That’s the summary given by Golf Digest about who and what the greatest golfer of the moment, Jon Rahm, is.  For the producers of the “Local Knowledge” podcast, it’s essential to understand the “Basqueness” of the athlete in order to understand how he plays and his stamina, even in the most complicated situations, to understand how he “never gives up.”

But before we continue, Golf Digest obviously covers the world of golf, and its numbers are staggering: its website gets 8 million unique hits a month, its journal has 3.5 million subscribers, its social media have 3.3 million followers, and its paper magazine has 3.6 million readers.

And it is on the website where we can find a link to the twice-monthly podcast “Local Knowledge,” whose May 15th episode is dedicated to the Basque golfer.  And the title says it all: Jon Rahm’s Basque heritage: A story going back millennia.

But neither the title nor the discussion in the podcast, are coincidence, nor are they things the author is making up.  They come from something that is stated within the tale:

“His pride at being Basque is evident whenever he’s asked, and his resilience as a competitor can be traced to his heritage, and his connection with a remarkably enduring people.”

So it’s curious to find, as they point out at the beginning of the podcast, how if you do an internet “search for ‘Jon Rahm Basque,’ and you’ll get a few hits, but nothing very substantial beyond a story about the Basque population of Boise, ID celebrating his Masters win.”

Today, thanks to this article, all that has changed.  This Local Knowledge entry is already among the first hits for that search, and the readers of this important journal can thus learn all about the links between this Basque athlete and his country.  And, by the same token, they can learn something about our country.

Rahm’s determination to make clear where he is from and what he feels he belongs to helps the whole world to learn more (or in many cases anything at all) about who we are.

But there’s an argument to be made that the Basque people are one of the most unique groups in the history of the world, and certainly in Europe. The one remarkable fact about them, as Mark Kurlansky noted in his book The Basque History of the World, is that they’ve survived at all; alone among the tribes and confederacies and kingdoms that existed before the Indo-European migration swept across Europe, the Basques managed to avoid being annihilated or assimilated; they’re the only people left from before the “Europeans” that exist today, and from whom so many Americans are descended. That makes them the oldest people in Europe, with the oldest language.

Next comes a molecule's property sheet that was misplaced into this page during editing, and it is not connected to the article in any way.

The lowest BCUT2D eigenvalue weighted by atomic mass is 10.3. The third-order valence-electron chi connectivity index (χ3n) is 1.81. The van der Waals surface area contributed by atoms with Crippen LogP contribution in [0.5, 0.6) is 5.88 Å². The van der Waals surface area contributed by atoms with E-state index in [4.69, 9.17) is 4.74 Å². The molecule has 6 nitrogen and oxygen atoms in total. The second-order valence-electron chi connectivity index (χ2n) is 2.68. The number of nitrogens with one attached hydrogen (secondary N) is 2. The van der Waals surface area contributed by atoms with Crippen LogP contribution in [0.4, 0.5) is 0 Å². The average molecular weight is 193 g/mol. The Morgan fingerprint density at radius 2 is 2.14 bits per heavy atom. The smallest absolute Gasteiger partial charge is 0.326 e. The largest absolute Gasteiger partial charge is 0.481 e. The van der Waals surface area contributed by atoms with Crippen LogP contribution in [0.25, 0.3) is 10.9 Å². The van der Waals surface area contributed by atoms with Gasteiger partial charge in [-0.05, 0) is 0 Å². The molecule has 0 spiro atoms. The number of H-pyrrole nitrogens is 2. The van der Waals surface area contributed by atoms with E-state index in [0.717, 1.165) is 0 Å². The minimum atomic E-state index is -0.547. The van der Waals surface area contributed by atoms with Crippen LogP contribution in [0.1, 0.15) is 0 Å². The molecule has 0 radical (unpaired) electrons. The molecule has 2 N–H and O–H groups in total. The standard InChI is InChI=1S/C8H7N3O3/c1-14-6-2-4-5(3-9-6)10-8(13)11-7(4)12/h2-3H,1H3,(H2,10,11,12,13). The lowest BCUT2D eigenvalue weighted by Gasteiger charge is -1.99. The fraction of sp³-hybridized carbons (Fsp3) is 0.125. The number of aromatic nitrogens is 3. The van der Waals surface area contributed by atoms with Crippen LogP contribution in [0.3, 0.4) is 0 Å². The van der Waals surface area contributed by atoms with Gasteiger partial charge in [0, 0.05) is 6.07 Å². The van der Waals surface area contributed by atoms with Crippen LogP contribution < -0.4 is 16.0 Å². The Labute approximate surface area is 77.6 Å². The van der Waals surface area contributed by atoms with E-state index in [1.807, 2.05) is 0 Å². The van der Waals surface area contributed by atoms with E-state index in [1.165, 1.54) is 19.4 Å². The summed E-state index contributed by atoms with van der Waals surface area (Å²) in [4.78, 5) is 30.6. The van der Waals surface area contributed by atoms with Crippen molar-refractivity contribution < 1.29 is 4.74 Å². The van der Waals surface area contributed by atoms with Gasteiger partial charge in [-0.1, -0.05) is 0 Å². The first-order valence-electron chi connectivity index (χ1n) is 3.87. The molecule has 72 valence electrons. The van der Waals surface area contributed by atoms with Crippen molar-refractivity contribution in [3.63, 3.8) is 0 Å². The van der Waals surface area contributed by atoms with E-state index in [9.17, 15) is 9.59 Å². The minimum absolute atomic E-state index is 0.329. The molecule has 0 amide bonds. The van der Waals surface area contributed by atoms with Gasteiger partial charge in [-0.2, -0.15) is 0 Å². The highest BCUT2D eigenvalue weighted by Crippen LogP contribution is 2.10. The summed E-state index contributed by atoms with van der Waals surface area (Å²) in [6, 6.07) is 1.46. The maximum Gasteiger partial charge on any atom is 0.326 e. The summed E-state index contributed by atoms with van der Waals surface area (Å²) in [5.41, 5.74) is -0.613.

Listening has somehow reminded us of the two documentaries Orson Welles filmed about the Basques for the BBC under the title “The Land of the Basques.”

We know it’s not the same, but in both cases, we can see people who have “discovered” the Basques, and what they’ve found has fascinated them.

We’ll leave you with the 45-minute long podcast about Jon Rahm, which is also a tale about the Basques.  We hope to offer you a transcript of it soon, too.

We’ll also leave you with the article that accompanies the podcast.

The podcast transcript

Local Knowledge – 15/5/2023 – USA

Jon Rahm’s Basque heritage: A story going back millennia

Do a Google search for “Jon Rahm Basque,” and you’ll get a few hits, but nothing very substantial beyond a story about the Basque population of Boise, ID celebrating his Masters win. The situation would be better if you spoke Spanish, but still, there’s a dearth of information on the cultural heritage of the No. 1 golfer in the world.

(Follow) (Automatic translation)

Last Updated on Dec 3, 2023 by About Basque Country

Lagun iezaguzu mantentzen!
Help us keep running!
Ayúdanos a mantener


Please enter your comment!
Please enter your name here

This site uses Akismet to reduce spam. Learn how your comment data is processed.